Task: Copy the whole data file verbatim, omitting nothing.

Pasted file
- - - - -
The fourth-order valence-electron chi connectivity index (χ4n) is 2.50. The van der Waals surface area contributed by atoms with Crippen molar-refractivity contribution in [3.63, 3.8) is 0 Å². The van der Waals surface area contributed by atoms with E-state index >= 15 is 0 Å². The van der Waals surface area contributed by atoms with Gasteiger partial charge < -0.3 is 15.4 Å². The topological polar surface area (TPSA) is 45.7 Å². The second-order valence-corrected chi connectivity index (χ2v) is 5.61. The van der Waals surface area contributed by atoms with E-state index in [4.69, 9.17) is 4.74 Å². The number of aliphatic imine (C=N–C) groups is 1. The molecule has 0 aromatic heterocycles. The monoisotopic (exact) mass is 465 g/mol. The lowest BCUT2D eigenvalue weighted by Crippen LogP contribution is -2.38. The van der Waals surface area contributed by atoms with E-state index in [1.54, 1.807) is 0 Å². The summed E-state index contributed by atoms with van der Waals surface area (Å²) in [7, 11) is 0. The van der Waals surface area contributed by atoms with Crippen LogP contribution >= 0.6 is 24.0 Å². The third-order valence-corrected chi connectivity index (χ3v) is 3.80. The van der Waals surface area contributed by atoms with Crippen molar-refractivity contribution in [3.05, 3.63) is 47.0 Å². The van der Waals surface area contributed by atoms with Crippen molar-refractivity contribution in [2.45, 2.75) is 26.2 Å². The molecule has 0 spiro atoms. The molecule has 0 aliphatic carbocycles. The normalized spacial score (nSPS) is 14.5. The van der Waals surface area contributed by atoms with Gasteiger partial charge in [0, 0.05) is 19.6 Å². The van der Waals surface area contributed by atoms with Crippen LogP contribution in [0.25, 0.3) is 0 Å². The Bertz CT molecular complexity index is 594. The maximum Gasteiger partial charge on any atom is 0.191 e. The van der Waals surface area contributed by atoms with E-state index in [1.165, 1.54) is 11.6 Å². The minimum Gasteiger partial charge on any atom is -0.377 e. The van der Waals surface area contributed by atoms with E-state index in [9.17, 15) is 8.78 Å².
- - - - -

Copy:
The fourth-order valence-electron chi connectivity index (χ4n) is 2.50. The van der Waals surface area contributed by atoms with Crippen molar-refractivity contribution in [3.63, 3.8) is 0 Å². The van der Waals surface area contributed by atoms with E-state index >= 15 is 0 Å². The van der Waals surface area contributed by atoms with Gasteiger partial charge < -0.3 is 15.4 Å². The topological polar surface area (TPSA) is 45.7 Å². The second-order valence-corrected chi connectivity index (χ2v) is 5.61. The van der Waals surface area contributed by atoms with E-state index in [4.69, 9.17) is 4.74 Å². The number of aliphatic imine (C=N–C) groups is 1. The molecule has 0 aromatic heterocycles. The monoisotopic (exact) mass is 465 g/mol. The lowest BCUT2D eigenvalue weighted by Crippen LogP contribution is -2.38. The van der Waals surface area contributed by atoms with E-state index in [1.54, 1.807) is 0 Å². The summed E-state index contributed by atoms with van der Waals surface area (Å²) in [7, 11) is 0. The van der Waals surface area contributed by atoms with Crippen LogP contribution >= 0.6 is 24.0 Å². The third-order valence-corrected chi connectivity index (χ3v) is 3.80. The van der Waals surface area contributed by atoms with Crippen molar-refractivity contribution in [3.05, 3.63) is 47.0 Å². The van der Waals surface area contributed by atoms with Crippen molar-refractivity contribution in [2.45, 2.75) is 26.2 Å². The molecule has 0 spiro atoms. The molecule has 0 aliphatic carbocycles. The normalized spacial score (nSPS) is 14.5. The van der Waals surface area contributed by atoms with Gasteiger partial charge in [0, 0.05) is 19.6 Å². The van der Waals surface area contributed by atoms with Crippen LogP contribution in [0.25, 0.3) is 0 Å². The Bertz CT molecular complexity index is 594. The maximum Gasteiger partial charge on any atom is 0.191 e. The van der Waals surface area contributed by atoms with E-state index in [1.165, 1.54) is 11.6 Å². The minimum Gasteiger partial charge on any atom is -0.377 e. The van der Waals surface area contributed by atoms with E-state index in [9.17, 15) is 8.78 Å².